Barreca Vineyards

Barreca Vineyards

From Vine to Wine since 1986

Feed Your Head

Remember what the dormouse said

Feed your head, feed your head

White Rabbit, Jefferson Airplane, 1967

I graduated from college with a degree in philosophy in 1969, two years after this song was released, I’ve been joking about never finding a job as a philosopher ever since.  But now as a farmer, I might have found it.  My studies back then focused on the history of western philosophy, concepts like everything is composed of earth, air water and fire (Aristotle) and  these ideas will explain everything: the  ‘Mechanics’, the ‘Physics’, and the ‘Organic Physics’ (Hegel).  Missing from that education however was any recognition of Asian philosophers. 

I did a little catching up by reading Alan Watts who assured me that I am one with everything.  This was one of many books that have changed me. I spent a more transformative time learning Vipassana meditation where I maintained silence for a week and focused on my breath.  What you really end up doing in that kind of meditation is becoming aware of what you are paying attention to.   I realized that controlling my “monkey mind” was not at all that easy. Just as disturbing however, was beginning to notice that our whole marketing-based economy is trying to grab our attention.  In fact I am trying to get some of yours right now.

So I bought another book, The Attention Economy by Thomas Davenport.  It boiled down to something I had heard of before, Abraham Maslow’s Hierarchy of Needs, typically illustrated as a pyramid with dominant “Deficiency Needs” such as food, shelter, safety and love as big attention-getters at the bottom and needs for growth: knowledge, beauty and spirituality, making the narrower part at the top.  It made a lot of sense at the time but as I will propose, things have changed.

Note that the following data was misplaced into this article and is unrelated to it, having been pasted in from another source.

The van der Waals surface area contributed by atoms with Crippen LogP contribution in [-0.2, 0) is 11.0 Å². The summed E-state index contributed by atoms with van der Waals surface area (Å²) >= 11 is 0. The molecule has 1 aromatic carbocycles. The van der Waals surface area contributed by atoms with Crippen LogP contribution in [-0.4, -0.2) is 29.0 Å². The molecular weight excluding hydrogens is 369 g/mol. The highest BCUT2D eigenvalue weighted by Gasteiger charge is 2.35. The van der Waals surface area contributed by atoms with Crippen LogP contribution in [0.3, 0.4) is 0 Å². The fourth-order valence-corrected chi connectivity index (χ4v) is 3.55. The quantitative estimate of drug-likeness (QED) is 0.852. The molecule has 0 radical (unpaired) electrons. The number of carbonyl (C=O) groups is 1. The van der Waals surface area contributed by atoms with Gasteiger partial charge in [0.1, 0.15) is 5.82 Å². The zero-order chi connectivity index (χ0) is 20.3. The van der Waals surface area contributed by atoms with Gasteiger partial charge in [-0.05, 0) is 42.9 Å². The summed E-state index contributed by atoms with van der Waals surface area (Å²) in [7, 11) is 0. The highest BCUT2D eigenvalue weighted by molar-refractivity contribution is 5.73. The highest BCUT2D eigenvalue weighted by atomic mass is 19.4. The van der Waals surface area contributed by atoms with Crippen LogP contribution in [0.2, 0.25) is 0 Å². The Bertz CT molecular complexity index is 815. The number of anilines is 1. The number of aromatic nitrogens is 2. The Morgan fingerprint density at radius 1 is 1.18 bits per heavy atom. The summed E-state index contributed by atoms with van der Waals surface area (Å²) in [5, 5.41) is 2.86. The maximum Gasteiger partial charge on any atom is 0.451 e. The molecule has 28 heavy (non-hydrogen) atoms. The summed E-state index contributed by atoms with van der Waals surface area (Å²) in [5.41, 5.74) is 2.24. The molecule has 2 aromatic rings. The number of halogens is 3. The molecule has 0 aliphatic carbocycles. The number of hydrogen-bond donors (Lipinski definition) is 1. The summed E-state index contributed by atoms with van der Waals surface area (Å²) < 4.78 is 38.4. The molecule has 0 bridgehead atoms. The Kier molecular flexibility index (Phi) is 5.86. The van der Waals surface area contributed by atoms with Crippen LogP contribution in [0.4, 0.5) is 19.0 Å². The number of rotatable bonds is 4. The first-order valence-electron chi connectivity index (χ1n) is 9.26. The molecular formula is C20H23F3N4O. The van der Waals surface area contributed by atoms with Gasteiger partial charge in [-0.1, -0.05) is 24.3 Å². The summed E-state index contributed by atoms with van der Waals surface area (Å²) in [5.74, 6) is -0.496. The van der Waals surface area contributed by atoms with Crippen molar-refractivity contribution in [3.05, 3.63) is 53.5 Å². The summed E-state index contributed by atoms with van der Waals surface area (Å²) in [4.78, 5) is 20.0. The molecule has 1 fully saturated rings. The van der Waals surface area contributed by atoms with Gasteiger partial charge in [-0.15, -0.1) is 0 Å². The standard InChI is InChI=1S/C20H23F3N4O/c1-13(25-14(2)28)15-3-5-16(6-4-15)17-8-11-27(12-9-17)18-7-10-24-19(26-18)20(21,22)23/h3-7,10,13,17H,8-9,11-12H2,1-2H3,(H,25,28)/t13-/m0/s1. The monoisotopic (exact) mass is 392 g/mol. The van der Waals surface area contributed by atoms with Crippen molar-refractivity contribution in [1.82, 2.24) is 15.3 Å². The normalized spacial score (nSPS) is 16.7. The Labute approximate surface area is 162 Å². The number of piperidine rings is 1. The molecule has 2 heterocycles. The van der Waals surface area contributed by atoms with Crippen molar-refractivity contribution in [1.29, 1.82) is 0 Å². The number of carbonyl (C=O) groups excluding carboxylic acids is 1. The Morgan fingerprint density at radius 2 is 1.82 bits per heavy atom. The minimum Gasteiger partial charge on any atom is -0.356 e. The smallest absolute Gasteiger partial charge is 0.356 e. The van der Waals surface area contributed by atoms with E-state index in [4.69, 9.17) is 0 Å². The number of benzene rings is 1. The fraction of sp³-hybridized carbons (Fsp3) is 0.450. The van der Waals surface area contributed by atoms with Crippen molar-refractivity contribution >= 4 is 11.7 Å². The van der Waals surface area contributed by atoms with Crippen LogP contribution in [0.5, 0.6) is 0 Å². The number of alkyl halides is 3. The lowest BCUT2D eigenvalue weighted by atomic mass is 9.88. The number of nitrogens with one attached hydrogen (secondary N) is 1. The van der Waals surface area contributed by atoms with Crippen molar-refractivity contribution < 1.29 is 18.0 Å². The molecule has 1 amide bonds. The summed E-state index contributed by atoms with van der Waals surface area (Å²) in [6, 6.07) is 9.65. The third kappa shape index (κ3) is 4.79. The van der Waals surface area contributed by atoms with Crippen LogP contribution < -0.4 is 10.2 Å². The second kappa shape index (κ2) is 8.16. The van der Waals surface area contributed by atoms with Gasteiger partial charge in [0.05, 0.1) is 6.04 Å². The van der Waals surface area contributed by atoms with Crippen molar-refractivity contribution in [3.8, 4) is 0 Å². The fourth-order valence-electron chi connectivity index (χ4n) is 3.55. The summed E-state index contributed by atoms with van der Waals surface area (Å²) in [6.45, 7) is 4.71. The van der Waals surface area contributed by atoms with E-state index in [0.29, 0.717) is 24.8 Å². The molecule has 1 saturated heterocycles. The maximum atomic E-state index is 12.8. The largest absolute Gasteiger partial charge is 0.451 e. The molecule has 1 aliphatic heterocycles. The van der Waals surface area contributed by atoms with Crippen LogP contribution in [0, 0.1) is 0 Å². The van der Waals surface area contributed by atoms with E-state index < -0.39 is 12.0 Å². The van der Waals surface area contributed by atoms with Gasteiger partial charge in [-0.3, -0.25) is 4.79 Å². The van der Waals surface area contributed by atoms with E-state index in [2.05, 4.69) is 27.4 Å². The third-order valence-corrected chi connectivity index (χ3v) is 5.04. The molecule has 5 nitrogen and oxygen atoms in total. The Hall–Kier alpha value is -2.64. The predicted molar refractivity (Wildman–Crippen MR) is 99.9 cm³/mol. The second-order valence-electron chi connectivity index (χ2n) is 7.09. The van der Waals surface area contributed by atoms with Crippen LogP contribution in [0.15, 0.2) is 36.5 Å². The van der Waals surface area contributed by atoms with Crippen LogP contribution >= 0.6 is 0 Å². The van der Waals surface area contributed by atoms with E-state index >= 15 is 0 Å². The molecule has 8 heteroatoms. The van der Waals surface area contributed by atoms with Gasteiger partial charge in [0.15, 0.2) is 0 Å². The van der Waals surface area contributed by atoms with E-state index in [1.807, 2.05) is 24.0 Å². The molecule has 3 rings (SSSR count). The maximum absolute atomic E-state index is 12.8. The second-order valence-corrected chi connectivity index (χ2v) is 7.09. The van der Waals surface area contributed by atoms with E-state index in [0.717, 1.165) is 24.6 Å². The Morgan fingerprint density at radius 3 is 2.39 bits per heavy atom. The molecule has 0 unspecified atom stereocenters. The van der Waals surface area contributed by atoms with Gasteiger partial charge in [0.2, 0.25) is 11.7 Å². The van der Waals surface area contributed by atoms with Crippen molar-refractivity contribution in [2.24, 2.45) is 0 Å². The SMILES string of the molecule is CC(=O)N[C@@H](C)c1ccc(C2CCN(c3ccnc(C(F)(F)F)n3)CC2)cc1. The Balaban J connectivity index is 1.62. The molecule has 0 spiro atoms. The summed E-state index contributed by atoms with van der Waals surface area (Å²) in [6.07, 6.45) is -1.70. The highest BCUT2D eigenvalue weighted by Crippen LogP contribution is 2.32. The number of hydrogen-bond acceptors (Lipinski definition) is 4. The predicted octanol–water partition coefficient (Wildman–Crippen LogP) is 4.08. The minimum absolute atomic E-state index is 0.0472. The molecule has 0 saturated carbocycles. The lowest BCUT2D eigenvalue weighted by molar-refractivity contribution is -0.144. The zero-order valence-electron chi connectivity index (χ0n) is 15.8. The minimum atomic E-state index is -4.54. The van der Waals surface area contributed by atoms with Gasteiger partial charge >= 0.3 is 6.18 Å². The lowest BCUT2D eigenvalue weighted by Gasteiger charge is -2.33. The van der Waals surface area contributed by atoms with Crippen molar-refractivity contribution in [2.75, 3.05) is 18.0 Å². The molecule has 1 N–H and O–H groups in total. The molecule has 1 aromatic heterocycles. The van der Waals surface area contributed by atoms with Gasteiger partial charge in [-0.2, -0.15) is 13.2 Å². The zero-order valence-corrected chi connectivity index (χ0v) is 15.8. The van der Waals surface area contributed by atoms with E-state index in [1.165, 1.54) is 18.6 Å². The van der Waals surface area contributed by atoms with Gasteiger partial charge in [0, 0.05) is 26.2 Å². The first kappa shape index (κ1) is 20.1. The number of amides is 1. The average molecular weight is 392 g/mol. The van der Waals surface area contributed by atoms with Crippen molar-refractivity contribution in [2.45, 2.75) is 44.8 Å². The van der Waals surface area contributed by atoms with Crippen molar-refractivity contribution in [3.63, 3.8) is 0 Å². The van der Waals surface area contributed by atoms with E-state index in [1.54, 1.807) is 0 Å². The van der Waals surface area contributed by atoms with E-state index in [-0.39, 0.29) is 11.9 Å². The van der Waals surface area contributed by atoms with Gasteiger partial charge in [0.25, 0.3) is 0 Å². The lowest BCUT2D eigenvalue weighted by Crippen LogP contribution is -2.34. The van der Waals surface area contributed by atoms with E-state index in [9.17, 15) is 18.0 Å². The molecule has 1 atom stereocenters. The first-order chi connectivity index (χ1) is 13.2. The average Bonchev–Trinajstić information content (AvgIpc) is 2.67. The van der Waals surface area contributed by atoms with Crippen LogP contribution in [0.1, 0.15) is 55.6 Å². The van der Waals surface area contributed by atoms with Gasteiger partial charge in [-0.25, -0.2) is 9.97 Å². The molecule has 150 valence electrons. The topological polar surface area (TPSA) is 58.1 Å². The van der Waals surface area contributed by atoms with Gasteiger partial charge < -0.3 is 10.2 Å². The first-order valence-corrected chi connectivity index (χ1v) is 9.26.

Another influential book was The Third Wave by Alvin Toffler which (along with ruining my back while working at a log mill) convinced me that computers were going to be a big thing.  Years later having learned to program and securing a job programming in Dbase II, I was unhappy to realize that I had to reprogram all my work in FoxPro.  Seems like you used to be able to learn a skill, welding for instance, and stick with it.  Not any more. It began to dawn on me that there was no end to this.  One new programming language or platform would replace the next year after year.  Similarly all my years of schooling had taught me “facts” that became less true and valuable as time went on and basically all I accomplished was learning how to learn.

I’ll get back to Maslow, but first I want to introduce another illustration, the Tree of Life.   A simple look at living things we can see and imagine as the branches of evolution leaves us with a picture that harkens back to my college education.  Since then scientists have been mapping the complete DNA of earths trillions of creatures.  A more complete picture of the results of 4.5 billion years of evolutions looks like a giant fan.   As the anthropocentric picture of mankind at the apex of evolution begins to dissolve, we find the vast majority of life on earth is microscopic “According to a new estimate, there are about one trillion species of microbes on Earth, and 99.999 percent of them have yet to be discovered.”  (NYTimes)  To bring that figure home, Scientists concluded that the average human body contains approximately 37.2 trillion cells! ( “An unfathomably vast array of invisible life – bacteria, protists, archaea, and fungi – thrives on us and in us… Their cells outnumber our own cells by at least three to one. (The Hidden Half of Nature, Montgomery)